- Vitamin K is depleted when on long-term antibiotics. This can lead to osteoporosis.
- Excessive antacids (Rx or over the counter) can lead to osteoporosis. This is because they deplete your stomach of digestive enzymes (hydrochloric acid). See above.
- If you drink lots of milk and soda, and eat lots of meat, you are getting too much phosphorous, which depletes your body of calcium.
- More than 55 Americans don't get enough magnesium. Experts recommend ingesting a 1 to 1 (I'm more close to this because of my muscle spasms--but be careful, too much magnesium at first can cause loose/frequent bowel movements), or a 2 to 1 ratio of calcium and magnesium. A 2 to 1 ratio might look like this: 1,200mg calcium to 600mg magnesium.
(Edited: 6/18/12) Did I get your attention? Hopefully. The more accurate statement is that calcium alone does not build strong bones. Most of us get more than enough calcium from food, so taking a supplement can be unnecessary and even dangerous (unless you truly don't consume calcium-rich foods). What many of us are not getting is the essential nutrients that help calcium in its mission to help build strong bones. In fact, these nutrients are sometimes lacking in our diet. They include:
The reason we never hear of these other nutrients is because the billion dollar dairy industry's only concern is what is included in milk products: Vitamin D and calcium. So that is the message that we are bombarded with. "Drink 3 cups of milk a day for strong bones." (NOT!) So we go out and get calcium supplements and drink lots of milk (I don't!) because we think we are building strong bones. We are not, if we do not take the above nutrients into account. One study showed that excess calcium can actually cause heart disease and increase the risk of heart attacks.
The above nutrients must also be in the proper amounts. Too much of anything is not good, and can imbalance your bone-building mechanisms (see phosphorous below).
Also, weight-bearing exercises and proper digestive enzymes (hydrochloric acid) are needed for proper calcium absorption. You can get all the proper nutrients in your system, but if you don't exercise or have poor digestion, the nutrients aren't getting to your bones!
By the way:
What can you do:
1.) Eat foods high in calcium. If you truly do not consume enough calcium-rich foods to amount to your requirements (see chart http://ods.od.nih.gov/factsheets/Calcium-HealthProfessional/), a supplement per your doctor's advice might be helpful. The following list doesn't contain milk products. Surprise, everyone, you don't need to consume cow's milk to get your calcium! http://www.globalhealingcenter.com/natural-health/foods-high-in-calcium/
2.) Eat foods high in magnesium. Consider starting out with a low-dose supplement after discussing with your doctor.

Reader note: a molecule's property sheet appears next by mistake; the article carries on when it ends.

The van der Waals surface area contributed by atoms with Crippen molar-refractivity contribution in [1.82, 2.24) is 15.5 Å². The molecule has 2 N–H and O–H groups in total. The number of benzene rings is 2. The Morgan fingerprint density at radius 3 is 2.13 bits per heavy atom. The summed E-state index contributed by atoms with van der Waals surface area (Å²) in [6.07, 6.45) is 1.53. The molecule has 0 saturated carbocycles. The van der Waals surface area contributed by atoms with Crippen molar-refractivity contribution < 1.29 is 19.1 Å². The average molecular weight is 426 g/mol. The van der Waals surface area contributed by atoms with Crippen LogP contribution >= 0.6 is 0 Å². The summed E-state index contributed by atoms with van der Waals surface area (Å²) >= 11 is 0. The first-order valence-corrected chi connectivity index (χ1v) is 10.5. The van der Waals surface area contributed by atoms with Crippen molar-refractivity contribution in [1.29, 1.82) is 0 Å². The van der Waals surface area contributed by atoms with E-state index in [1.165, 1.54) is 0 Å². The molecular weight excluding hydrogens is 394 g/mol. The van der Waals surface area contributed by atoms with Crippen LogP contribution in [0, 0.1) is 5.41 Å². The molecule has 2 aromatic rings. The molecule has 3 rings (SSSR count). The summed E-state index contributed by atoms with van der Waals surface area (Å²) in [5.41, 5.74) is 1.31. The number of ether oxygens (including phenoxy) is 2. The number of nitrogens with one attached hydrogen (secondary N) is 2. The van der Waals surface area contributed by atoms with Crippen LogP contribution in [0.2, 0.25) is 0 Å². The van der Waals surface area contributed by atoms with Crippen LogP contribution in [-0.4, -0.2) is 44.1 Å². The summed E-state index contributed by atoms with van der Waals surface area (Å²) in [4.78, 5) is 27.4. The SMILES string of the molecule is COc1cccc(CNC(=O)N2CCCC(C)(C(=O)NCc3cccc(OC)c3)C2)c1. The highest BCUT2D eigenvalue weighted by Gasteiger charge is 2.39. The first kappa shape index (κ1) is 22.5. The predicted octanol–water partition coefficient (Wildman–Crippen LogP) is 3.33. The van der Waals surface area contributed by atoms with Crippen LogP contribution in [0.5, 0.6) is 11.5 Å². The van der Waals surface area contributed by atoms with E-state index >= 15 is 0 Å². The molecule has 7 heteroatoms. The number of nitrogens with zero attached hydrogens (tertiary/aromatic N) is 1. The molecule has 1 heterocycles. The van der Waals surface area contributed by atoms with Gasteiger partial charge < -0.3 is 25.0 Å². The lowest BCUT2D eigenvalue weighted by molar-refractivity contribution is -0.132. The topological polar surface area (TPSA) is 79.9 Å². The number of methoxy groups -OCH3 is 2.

3.) Eat foods high in Vitamin D. The following list does not contain any milk products. I was surprised! I didn't know about this! http://www.globalhealingcenter.com/natural-health/10-foods-containing-vitamin-d/ Also, consider getting your Vitamin D levels tested. I'm going to next month during my physical. We may discover that we might need to supplement.
4.) If you are eating lots of fruits, veggies, nuts and beans, you are probably getting enough Vitamin C, potassium, iron, boron, folic acid, etc. Here's two sites on foods high in boron and folic acid.
5.) Eat foods high in Vitamin K. If you must take antibiotics, make sure to include lots of these foods, as long-term antibiotic use depletes Vitamin K. This could lead to osteoporosis! Of course check with your doctor if you are on any blood thinning medication before adding more Vitamin K to your diet, as this nutrient helps with normal blood clotting. http://www.healthaliciousness.com/articles/food-sources-of-vitamin-k.php
6.) Improve your digestion. Without the proper level of digestive enzymes, your body can't absorb the nutrients, especially calcium, which reqires an acidic environment. Low hydrochloric acid = Osteoporosis! http://www.threebrancheshealth.com/learn/ways-to-increase-stomach-acid-production/
7.) Do weight-bearing exercises. Any activity that stresses your bones builds calcium. Your body takes the nutrients that you've been giving it and puts it to work when you do load-bearing exercises. Walking, jogging, dancing, jumping rope, moderate-intensity yoga, weight training, etc. NOT swimming or low-intensity yoga.
8.) Limit your caffeine and sodium consumption, and don't overdo it on the protein, just eat the recommended daily amount, as these can inhibit the absorption of all the calcium you are consuming!
All of the above is from memory of the following books. Will edit this post in the future if necessary.
Your Bones: How You Can Prevent Osteoporosis & Have Strong Bones for Life Naturally by Lara Pizzorno
What Your Doctor May Not Tell You About Premenopause: Balance Your Hormones and Your Life From Thirty to Fifty by John Lee
The Real Vitamin and Mineral Book, 4th edition: The Definitive Guide to Designing Your Personal Supplement Program by Shari Lieberman
Learn everything you need to know about building strong bones, not just what billion dollar industries tell you. Peace.
The latest news that came out this morning: http://www.usatoday.com/news/health/story/2012-06-07/panel-vitamin-d-recommendations/55549414/1
- Iron Supplements: Use extreme caution
- Are you sick of being tired? 15 ways to increase energy naturally
- Vaginal Fissures--Read ahead to prevent this painful problem!
- 17 Day Diet: 17 reasons you aren't losing weight
- Calcium Does Not Build Strong Bones! Here's What Else You Need.
- Peanuts can be toxic and cause inflammation...it led to my pain!
- Electrolytes are as important as water! Deficiency causes fatigue and p...
- Vitamin C and Zinc--Essential For Strong Immunity
- 17 Day Diet Tips to get you through the day
- Confused about Vitamins? Don't be. Here's Vitamin and Mineral 101.